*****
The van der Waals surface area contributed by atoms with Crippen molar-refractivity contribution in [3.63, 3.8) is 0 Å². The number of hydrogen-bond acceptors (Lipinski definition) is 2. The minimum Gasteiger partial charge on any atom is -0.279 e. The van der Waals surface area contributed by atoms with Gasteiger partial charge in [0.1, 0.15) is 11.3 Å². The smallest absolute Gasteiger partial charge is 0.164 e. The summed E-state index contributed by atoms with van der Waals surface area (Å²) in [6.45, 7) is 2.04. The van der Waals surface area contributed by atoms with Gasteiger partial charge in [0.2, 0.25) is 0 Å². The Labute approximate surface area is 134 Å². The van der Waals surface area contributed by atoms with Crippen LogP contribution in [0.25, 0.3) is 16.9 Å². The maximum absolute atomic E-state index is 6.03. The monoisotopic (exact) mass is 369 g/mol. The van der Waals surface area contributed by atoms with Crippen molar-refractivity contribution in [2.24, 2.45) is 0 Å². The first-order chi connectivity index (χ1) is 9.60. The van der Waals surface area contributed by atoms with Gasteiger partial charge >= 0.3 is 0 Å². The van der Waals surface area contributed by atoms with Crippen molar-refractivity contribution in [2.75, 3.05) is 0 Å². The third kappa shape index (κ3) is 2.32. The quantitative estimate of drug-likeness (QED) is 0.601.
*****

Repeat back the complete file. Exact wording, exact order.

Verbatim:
The van der Waals surface area contributed by atoms with Crippen molar-refractivity contribution in [3.63, 3.8) is 0 Å². The number of hydrogen-bond acceptors (Lipinski definition) is 2. The minimum Gasteiger partial charge on any atom is -0.279 e. The van der Waals surface area contributed by atoms with Gasteiger partial charge in [0.1, 0.15) is 11.3 Å². The smallest absolute Gasteiger partial charge is 0.164 e. The summed E-state index contributed by atoms with van der Waals surface area (Å²) in [6.45, 7) is 2.04. The van der Waals surface area contributed by atoms with Gasteiger partial charge in [0.2, 0.25) is 0 Å². The Labute approximate surface area is 134 Å². The van der Waals surface area contributed by atoms with Crippen LogP contribution in [0.25, 0.3) is 16.9 Å². The maximum absolute atomic E-state index is 6.03. The monoisotopic (exact) mass is 369 g/mol. The van der Waals surface area contributed by atoms with Crippen molar-refractivity contribution in [2.24, 2.45) is 0 Å². The first-order chi connectivity index (χ1) is 9.60. The van der Waals surface area contributed by atoms with Gasteiger partial charge >= 0.3 is 0 Å². The van der Waals surface area contributed by atoms with Crippen molar-refractivity contribution in [2.75, 3.05) is 0 Å². The third kappa shape index (κ3) is 2.32. The quantitative estimate of drug-likeness (QED) is 0.601.